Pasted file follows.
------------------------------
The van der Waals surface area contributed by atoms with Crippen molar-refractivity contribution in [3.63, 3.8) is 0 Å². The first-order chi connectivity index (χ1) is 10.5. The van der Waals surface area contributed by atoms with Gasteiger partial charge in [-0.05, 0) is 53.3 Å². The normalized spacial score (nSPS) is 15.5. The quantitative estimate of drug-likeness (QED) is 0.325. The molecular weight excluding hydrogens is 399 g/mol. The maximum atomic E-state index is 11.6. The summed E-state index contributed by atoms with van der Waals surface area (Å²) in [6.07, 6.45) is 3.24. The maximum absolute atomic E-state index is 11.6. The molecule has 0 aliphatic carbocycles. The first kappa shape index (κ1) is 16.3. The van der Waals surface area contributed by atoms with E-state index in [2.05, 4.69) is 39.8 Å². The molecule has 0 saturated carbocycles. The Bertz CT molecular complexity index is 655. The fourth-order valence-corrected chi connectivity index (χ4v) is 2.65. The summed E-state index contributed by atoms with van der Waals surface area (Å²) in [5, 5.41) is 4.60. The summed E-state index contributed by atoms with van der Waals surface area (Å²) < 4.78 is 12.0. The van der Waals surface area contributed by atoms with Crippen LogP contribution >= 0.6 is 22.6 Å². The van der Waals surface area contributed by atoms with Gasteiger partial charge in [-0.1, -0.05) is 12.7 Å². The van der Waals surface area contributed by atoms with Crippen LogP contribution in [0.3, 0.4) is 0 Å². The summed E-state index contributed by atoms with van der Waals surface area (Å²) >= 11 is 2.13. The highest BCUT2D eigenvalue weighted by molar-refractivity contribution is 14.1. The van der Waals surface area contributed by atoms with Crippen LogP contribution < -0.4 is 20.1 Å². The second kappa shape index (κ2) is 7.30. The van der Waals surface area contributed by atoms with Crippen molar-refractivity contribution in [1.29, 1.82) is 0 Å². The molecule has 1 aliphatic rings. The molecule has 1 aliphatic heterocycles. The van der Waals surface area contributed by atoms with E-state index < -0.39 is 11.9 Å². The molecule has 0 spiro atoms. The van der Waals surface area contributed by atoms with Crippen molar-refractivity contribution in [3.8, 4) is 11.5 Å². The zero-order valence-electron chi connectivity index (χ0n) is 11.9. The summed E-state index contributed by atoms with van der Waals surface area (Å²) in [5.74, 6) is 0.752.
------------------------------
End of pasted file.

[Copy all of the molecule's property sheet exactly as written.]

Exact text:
The van der Waals surface area contributed by atoms with Crippen molar-refractivity contribution in [3.63, 3.8) is 0 Å². The first-order chi connectivity index (χ1) is 10.5. The van der Waals surface area contributed by atoms with Gasteiger partial charge in [-0.05, 0) is 53.3 Å². The normalized spacial score (nSPS) is 15.5. The quantitative estimate of drug-likeness (QED) is 0.325. The molecular weight excluding hydrogens is 399 g/mol. The maximum atomic E-state index is 11.6. The summed E-state index contributed by atoms with van der Waals surface area (Å²) in [6.07, 6.45) is 3.24. The maximum absolute atomic E-state index is 11.6. The molecule has 0 aliphatic carbocycles. The first kappa shape index (κ1) is 16.3. The van der Waals surface area contributed by atoms with E-state index in [2.05, 4.69) is 39.8 Å². The molecule has 0 saturated carbocycles. The Bertz CT molecular complexity index is 655. The fourth-order valence-corrected chi connectivity index (χ4v) is 2.65. The summed E-state index contributed by atoms with van der Waals surface area (Å²) in [5, 5.41) is 4.60. The summed E-state index contributed by atoms with van der Waals surface area (Å²) < 4.78 is 12.0. The van der Waals surface area contributed by atoms with Crippen LogP contribution >= 0.6 is 22.6 Å². The van der Waals surface area contributed by atoms with Gasteiger partial charge in [-0.1, -0.05) is 12.7 Å². The van der Waals surface area contributed by atoms with Crippen LogP contribution in [0.3, 0.4) is 0 Å². The summed E-state index contributed by atoms with van der Waals surface area (Å²) >= 11 is 2.13. The highest BCUT2D eigenvalue weighted by molar-refractivity contribution is 14.1. The van der Waals surface area contributed by atoms with Crippen LogP contribution < -0.4 is 20.1 Å². The second kappa shape index (κ2) is 7.30. The van der Waals surface area contributed by atoms with Crippen molar-refractivity contribution in [1.29, 1.82) is 0 Å². The molecule has 1 aliphatic rings. The molecule has 1 aliphatic heterocycles. The van der Waals surface area contributed by atoms with E-state index < -0.39 is 11.9 Å². The molecule has 0 spiro atoms. The van der Waals surface area contributed by atoms with Crippen molar-refractivity contribution in [3.8, 4) is 11.5 Å². The zero-order valence-electron chi connectivity index (χ0n) is 11.9. The summed E-state index contributed by atoms with van der Waals surface area (Å²) in [5.74, 6) is 0.752.